The last Word

7Fd7dPeople often forget most of what you say, but do sometimes remember accurately your last remark.

The last word of the book of Acts in the Greek New Testament is the word akolutos. The word literally means “unhindered,” though many translations render it with multiple words.

Others move the word from its final position for the sake of syntax. In both cases, it would appear that something is lost in translation. Luke was intentionally making a statement with this last word of his two volume testimony to the life of Jesus Christ. Luke may well have intended readers to pause at the conclusion of his words, leaving us with the provocative thought of a Gospel that is unhindered.

He concludes, “Then Paul dwelt two whole years in his own rented house, and received all who came to him, preaching the kingdom of God and teaching the things which concern the Lord Jesus Christ with all confidence, unhindered” (Acts 28:30-31).

Through prisons and angry crowds, the book of Acts traces the birth and growth of the early church. The book begins with a few hundred believers in Christ and a collective will to be his witnesses in Jerusalem, in Judea and Samaria, and to all the ends of the earth. Opposition to this witness is described at every turn. Persecution, beatings, death, and imprisonment all threatened the voice of the early church and ultimately the spread of the Gospel itself. But in spite of all this, Luke epitomizes the history of the early church and the spread of the Gospel by boldly describing the progression of God’s Word as going forth without so much as the slightest of hindrances.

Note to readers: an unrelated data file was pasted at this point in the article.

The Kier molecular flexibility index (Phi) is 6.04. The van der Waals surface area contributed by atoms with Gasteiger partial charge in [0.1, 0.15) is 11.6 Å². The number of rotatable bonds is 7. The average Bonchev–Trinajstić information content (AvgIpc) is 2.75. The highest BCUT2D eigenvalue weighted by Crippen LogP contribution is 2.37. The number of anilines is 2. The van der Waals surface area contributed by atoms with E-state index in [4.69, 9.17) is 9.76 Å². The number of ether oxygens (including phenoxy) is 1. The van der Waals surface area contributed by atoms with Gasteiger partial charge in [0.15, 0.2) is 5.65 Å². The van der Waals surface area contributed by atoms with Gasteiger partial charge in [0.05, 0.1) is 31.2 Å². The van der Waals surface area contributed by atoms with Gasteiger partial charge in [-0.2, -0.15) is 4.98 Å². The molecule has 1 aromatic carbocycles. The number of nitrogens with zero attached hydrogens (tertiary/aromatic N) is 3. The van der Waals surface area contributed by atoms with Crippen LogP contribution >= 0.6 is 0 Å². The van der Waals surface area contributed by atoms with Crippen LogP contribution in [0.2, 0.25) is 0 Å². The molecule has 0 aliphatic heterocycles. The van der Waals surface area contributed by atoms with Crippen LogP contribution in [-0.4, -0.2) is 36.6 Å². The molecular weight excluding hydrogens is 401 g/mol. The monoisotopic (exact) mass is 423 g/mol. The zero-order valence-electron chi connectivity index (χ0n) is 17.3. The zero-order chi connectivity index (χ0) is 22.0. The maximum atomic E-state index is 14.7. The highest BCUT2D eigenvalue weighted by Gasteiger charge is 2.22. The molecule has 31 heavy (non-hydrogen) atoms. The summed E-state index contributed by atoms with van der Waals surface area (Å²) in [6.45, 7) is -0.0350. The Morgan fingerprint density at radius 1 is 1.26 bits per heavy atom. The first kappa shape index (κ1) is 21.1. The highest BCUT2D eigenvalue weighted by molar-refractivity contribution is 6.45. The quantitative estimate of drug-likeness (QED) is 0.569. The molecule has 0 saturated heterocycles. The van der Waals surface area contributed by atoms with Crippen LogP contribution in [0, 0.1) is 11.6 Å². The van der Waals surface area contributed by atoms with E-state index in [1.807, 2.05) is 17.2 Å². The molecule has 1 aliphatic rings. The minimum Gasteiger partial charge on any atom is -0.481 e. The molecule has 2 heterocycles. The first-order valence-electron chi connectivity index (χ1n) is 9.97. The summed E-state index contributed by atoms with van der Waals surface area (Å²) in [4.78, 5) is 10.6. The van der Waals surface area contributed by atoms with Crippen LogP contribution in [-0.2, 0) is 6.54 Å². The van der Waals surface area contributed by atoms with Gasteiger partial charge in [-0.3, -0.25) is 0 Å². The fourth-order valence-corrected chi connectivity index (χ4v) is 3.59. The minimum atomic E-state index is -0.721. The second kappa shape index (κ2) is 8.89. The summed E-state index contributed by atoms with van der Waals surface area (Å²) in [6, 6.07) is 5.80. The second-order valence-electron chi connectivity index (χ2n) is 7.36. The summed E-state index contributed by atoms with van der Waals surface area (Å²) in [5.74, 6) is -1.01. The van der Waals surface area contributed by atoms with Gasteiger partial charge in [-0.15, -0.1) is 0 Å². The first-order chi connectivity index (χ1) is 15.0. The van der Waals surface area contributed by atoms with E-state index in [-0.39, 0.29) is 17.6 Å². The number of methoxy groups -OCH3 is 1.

The Good News of God to all the world, he seems to want us to remember, goes forth in power.

When we are pressed on all sides by variant theologies and distorted gospels, when the media delights in yet another conspiracy theory that promises to be the downfall of Christianity, we are to remember the great narration of which we are a part. The book of Acts is largely concerned with documenting the history of the early church within the context of the unhindered work of God from the beginning to the end.

“Indeed,” says Peter, “all the prophets from Samuel on, as many as have spoken, have foretold these days. And you are heirs of the prophets and of the covenant God made with your fathers” (Acts 3:24-25). We need not live defeated by every emerging plot to undermine Christ.

We are to live instead in his victory, walking forward as heirs of the great unhindered kingdom of God. We are a part of a movement that will not fade away. The Gospel was and is and always will be a testimony that exists without hindrance. No one can thwart the progress of the Gospel, for it is sealed by the Spirit that presses it onward.

Nothing can stop the ultimate victory of the story of God, for it is finished. We follow a God who spoke in the beginning and who will have the final word.

That is the authentic Prophetic Message!

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